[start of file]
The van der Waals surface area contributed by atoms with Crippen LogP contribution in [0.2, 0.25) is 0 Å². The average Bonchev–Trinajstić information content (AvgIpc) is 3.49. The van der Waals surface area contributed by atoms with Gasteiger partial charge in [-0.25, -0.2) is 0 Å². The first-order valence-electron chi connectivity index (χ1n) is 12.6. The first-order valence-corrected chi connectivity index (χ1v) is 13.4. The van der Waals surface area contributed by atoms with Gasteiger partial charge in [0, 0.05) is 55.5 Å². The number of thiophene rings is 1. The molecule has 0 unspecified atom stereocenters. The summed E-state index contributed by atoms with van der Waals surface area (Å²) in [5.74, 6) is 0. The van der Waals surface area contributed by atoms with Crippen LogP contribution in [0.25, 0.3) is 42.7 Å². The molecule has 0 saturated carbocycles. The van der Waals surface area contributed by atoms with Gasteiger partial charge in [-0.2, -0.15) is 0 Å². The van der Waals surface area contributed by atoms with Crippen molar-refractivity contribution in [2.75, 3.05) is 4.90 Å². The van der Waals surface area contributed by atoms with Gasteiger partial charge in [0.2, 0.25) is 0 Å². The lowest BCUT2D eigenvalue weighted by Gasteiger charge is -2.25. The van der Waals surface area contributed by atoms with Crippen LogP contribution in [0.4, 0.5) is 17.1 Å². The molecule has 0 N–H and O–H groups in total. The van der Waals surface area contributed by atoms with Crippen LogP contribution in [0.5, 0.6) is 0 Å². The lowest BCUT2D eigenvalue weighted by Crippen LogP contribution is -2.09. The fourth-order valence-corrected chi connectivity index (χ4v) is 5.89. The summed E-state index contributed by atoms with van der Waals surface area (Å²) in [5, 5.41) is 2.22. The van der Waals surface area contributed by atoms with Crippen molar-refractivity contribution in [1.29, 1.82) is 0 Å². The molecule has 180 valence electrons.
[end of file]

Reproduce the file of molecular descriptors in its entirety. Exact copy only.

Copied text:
The van der Waals surface area contributed by atoms with Crippen LogP contribution in [0.2, 0.25) is 0 Å². The average Bonchev–Trinajstić information content (AvgIpc) is 3.49. The van der Waals surface area contributed by atoms with Gasteiger partial charge in [-0.25, -0.2) is 0 Å². The first-order valence-electron chi connectivity index (χ1n) is 12.6. The first-order valence-corrected chi connectivity index (χ1v) is 13.4. The van der Waals surface area contributed by atoms with Gasteiger partial charge in [0, 0.05) is 55.5 Å². The number of thiophene rings is 1. The molecule has 0 unspecified atom stereocenters. The summed E-state index contributed by atoms with van der Waals surface area (Å²) in [5.74, 6) is 0. The van der Waals surface area contributed by atoms with Crippen LogP contribution in [0.25, 0.3) is 42.7 Å². The molecule has 0 saturated carbocycles. The van der Waals surface area contributed by atoms with Gasteiger partial charge in [-0.2, -0.15) is 0 Å². The van der Waals surface area contributed by atoms with Crippen molar-refractivity contribution in [2.75, 3.05) is 4.90 Å². The van der Waals surface area contributed by atoms with Gasteiger partial charge in [0.2, 0.25) is 0 Å². The lowest BCUT2D eigenvalue weighted by Gasteiger charge is -2.25. The van der Waals surface area contributed by atoms with Crippen LogP contribution in [0.4, 0.5) is 17.1 Å². The molecule has 0 N–H and O–H groups in total. The van der Waals surface area contributed by atoms with Crippen LogP contribution in [0.5, 0.6) is 0 Å². The lowest BCUT2D eigenvalue weighted by Crippen LogP contribution is -2.09. The fourth-order valence-corrected chi connectivity index (χ4v) is 5.89. The summed E-state index contributed by atoms with van der Waals surface area (Å²) in [5, 5.41) is 2.22. The van der Waals surface area contributed by atoms with Crippen molar-refractivity contribution in [1.29, 1.82) is 0 Å². The molecule has 180 valence electrons.